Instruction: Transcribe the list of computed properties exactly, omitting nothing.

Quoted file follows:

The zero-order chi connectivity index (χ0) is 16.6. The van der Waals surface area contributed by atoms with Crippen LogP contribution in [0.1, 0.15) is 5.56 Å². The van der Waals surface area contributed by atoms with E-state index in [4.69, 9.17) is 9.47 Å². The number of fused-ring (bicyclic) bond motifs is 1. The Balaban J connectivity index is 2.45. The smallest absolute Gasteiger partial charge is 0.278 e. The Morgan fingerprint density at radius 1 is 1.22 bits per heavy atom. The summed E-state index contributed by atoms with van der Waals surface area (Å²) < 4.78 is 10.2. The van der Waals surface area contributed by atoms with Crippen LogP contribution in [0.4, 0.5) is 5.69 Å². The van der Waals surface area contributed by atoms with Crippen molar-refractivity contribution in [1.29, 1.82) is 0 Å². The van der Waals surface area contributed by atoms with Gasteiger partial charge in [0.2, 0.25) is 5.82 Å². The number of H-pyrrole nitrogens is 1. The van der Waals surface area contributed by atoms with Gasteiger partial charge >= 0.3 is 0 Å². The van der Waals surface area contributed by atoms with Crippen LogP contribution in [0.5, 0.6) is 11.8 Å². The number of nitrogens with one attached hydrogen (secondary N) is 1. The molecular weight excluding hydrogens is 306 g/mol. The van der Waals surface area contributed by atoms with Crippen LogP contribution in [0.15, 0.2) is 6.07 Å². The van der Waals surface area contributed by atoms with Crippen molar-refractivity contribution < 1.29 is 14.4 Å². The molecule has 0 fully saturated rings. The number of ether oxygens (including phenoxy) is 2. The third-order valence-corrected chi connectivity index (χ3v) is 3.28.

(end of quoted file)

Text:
The zero-order chi connectivity index (χ0) is 16.6. The van der Waals surface area contributed by atoms with Crippen LogP contribution in [0.1, 0.15) is 5.56 Å². The van der Waals surface area contributed by atoms with E-state index in [4.69, 9.17) is 9.47 Å². The number of fused-ring (bicyclic) bond motifs is 1. The Balaban J connectivity index is 2.45. The smallest absolute Gasteiger partial charge is 0.278 e. The Morgan fingerprint density at radius 1 is 1.22 bits per heavy atom. The summed E-state index contributed by atoms with van der Waals surface area (Å²) < 4.78 is 10.2. The van der Waals surface area contributed by atoms with Crippen LogP contribution in [0.4, 0.5) is 5.69 Å². The van der Waals surface area contributed by atoms with Crippen molar-refractivity contribution in [1.29, 1.82) is 0 Å². The van der Waals surface area contributed by atoms with Gasteiger partial charge in [0.2, 0.25) is 5.82 Å². The number of H-pyrrole nitrogens is 1. The van der Waals surface area contributed by atoms with Gasteiger partial charge >= 0.3 is 0 Å². The van der Waals surface area contributed by atoms with Crippen LogP contribution in [0.5, 0.6) is 11.8 Å². The number of nitrogens with one attached hydrogen (secondary N) is 1. The molecular weight excluding hydrogens is 306 g/mol. The van der Waals surface area contributed by atoms with Crippen LogP contribution in [0.15, 0.2) is 6.07 Å². The van der Waals surface area contributed by atoms with Crippen molar-refractivity contribution < 1.29 is 14.4 Å². The molecule has 0 fully saturated rings. The number of ether oxygens (including phenoxy) is 2. The third-order valence-corrected chi connectivity index (χ3v) is 3.28.